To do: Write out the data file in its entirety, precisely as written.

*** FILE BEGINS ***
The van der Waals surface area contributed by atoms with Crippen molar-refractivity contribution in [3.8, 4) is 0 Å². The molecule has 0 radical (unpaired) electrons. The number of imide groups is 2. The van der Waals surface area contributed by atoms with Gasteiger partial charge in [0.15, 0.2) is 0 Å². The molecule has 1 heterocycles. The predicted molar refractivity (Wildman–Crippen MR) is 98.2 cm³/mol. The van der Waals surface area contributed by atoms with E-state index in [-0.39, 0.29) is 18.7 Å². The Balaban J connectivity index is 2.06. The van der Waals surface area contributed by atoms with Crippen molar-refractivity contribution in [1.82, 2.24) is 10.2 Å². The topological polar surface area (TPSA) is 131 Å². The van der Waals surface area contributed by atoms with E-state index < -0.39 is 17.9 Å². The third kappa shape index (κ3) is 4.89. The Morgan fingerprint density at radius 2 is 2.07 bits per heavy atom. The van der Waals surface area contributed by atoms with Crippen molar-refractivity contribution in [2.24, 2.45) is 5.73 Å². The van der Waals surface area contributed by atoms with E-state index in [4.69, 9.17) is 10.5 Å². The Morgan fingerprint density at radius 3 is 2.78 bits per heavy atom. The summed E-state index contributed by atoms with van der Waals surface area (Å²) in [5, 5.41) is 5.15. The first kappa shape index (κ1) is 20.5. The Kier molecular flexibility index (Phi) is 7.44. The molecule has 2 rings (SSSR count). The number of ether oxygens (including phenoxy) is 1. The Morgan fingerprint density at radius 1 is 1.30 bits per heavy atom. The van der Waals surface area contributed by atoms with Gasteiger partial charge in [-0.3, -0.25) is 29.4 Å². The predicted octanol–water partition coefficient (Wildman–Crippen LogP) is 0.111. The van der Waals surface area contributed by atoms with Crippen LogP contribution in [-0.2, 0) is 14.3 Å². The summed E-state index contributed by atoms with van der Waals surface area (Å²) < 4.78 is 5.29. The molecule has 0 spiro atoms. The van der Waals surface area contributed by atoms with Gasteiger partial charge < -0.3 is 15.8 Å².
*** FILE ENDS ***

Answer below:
The van der Waals surface area contributed by atoms with Crippen molar-refractivity contribution in [3.8, 4) is 0 Å². The molecule has 0 radical (unpaired) electrons. The number of imide groups is 2. The van der Waals surface area contributed by atoms with Gasteiger partial charge in [0.15, 0.2) is 0 Å². The molecule has 1 heterocycles. The predicted molar refractivity (Wildman–Crippen MR) is 98.2 cm³/mol. The van der Waals surface area contributed by atoms with E-state index in [-0.39, 0.29) is 18.7 Å². The Balaban J connectivity index is 2.06. The van der Waals surface area contributed by atoms with Crippen molar-refractivity contribution in [1.82, 2.24) is 10.2 Å². The topological polar surface area (TPSA) is 131 Å². The van der Waals surface area contributed by atoms with E-state index < -0.39 is 17.9 Å². The third kappa shape index (κ3) is 4.89. The Morgan fingerprint density at radius 2 is 2.07 bits per heavy atom. The van der Waals surface area contributed by atoms with Crippen molar-refractivity contribution in [2.24, 2.45) is 5.73 Å². The van der Waals surface area contributed by atoms with E-state index in [4.69, 9.17) is 10.5 Å². The Morgan fingerprint density at radius 3 is 2.78 bits per heavy atom. The summed E-state index contributed by atoms with van der Waals surface area (Å²) in [5, 5.41) is 5.15. The first kappa shape index (κ1) is 20.5. The Kier molecular flexibility index (Phi) is 7.44. The molecule has 2 rings (SSSR count). The number of ether oxygens (including phenoxy) is 1. The Morgan fingerprint density at radius 1 is 1.30 bits per heavy atom. The van der Waals surface area contributed by atoms with Gasteiger partial charge in [-0.3, -0.25) is 29.4 Å². The predicted octanol–water partition coefficient (Wildman–Crippen LogP) is 0.111. The van der Waals surface area contributed by atoms with Crippen LogP contribution in [-0.2, 0) is 14.3 Å². The summed E-state index contributed by atoms with van der Waals surface area (Å²) < 4.78 is 5.29. The molecule has 0 spiro atoms. The van der Waals surface area contributed by atoms with Gasteiger partial charge < -0.3 is 15.8 Å².